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Air quality, moisture impacted by southern Alberta’s unusually warm fall: meteorologist

Click to play video: 'Alberta’s extended summer weather affecting wildlife migratory and fall behaviour'
Alberta’s extended summer weather affecting wildlife migratory and fall behaviour
WATCH: From birds not starting to migrating south to bees and bears modifying their fall hibernation behaviour, Sarah Reid looks at how the extended summer weather being enjoyed in Alberta is creating challenges for wildlife. – Oct 19, 2022

The recent weather conditions in southern Alberta may have felt like an extended summer for some residents, but experts say there are some downsides to the unusually warm conditions.

According to Sara Hoffman, a meteorologist with Environment and Climate Change Canada, Alberta has seen a “significant warm spell” this fall.

“The first two weeks of October have been significantly above normal in terms of temperatures,” Hoffman said.

“In Alberta alone, we’ve set over 107 daily maximum temperature records (from) Oct. 1 to 19.”

Click to play video: 'Snow and rain this weekend: October 20 Saskatchewan weather outlook'
Snow and rain this weekend: October 20 Saskatchewan weather outlook

According to government of Canada online weather records, the maximum temperature in Lethbridge on Oct. 18, 2022 was 26 C. In 2021, the high for the same day was 12 C, with a high of -6 C in 2020.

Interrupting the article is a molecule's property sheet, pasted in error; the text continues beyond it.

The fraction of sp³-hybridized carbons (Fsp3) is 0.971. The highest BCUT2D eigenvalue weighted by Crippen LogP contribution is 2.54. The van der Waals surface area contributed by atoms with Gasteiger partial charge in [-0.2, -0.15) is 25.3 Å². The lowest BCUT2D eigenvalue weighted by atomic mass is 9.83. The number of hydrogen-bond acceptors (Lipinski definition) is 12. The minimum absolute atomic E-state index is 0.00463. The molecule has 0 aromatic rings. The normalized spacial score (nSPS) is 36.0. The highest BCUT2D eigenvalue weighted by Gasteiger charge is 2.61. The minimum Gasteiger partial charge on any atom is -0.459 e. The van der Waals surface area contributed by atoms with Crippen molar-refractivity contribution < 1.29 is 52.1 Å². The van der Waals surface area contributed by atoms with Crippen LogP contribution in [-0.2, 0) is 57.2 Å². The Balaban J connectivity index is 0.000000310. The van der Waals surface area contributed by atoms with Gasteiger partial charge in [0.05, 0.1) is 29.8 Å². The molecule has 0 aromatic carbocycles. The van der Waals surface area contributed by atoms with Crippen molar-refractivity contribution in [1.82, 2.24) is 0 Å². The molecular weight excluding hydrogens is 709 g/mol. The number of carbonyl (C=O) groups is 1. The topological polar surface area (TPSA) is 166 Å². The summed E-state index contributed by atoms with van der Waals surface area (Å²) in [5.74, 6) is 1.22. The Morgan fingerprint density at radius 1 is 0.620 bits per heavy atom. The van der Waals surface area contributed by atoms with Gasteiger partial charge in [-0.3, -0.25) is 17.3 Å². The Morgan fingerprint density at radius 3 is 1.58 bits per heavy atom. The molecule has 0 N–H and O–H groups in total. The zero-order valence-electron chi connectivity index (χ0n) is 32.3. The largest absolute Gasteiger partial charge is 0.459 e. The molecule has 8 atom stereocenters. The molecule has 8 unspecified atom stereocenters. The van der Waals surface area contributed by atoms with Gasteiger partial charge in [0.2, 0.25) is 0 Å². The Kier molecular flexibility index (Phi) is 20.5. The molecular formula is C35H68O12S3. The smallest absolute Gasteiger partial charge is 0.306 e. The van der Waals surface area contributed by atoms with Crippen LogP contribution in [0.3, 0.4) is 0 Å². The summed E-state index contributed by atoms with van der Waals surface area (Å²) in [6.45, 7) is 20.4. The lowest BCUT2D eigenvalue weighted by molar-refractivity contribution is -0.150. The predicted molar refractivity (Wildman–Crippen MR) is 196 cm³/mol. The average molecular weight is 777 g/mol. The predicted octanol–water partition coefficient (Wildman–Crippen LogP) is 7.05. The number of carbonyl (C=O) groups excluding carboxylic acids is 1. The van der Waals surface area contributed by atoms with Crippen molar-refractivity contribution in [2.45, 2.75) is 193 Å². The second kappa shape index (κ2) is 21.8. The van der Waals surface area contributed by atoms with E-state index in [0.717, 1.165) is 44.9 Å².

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Lethbridge saw just 18 millimetres of precipitation this September, while Hoffman said the normal is 41 millimetres.

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This makes it the 34th driest September on record in the last 121 years.

The dry conditions were likely beneficial during harvest, but Hoffman explained this lack of moisture could affect farmers come spring.

“We just have a little bit less of that available moisture after winter in the spring that sometimes gets reset a bit in the fall with some fall rains.”

Click to play video: 'Alberta’s extended summer weather affecting wildlife migratory and fall behaviour'
Alberta’s extended summer weather affecting wildlife migratory and fall behaviour

However, there is still time to regain some of that moisture.

Parts of Alberta are expected to dip in temperature and see either rain or snow this weekend.

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Albertans may have also noticed lingering smoke in the air, affecting air quality as wildfires continue to burn.

“September also was hot and fairly dry in the province. The start of October has had a much more significant departure from normal,” Hoffman continued.

“This has had an impact on worsening and extending the wildfire season in many parts of Western Canada.”

The dryness may also be contributing to what Hoffman called feeling “sneezey and wheezy.”

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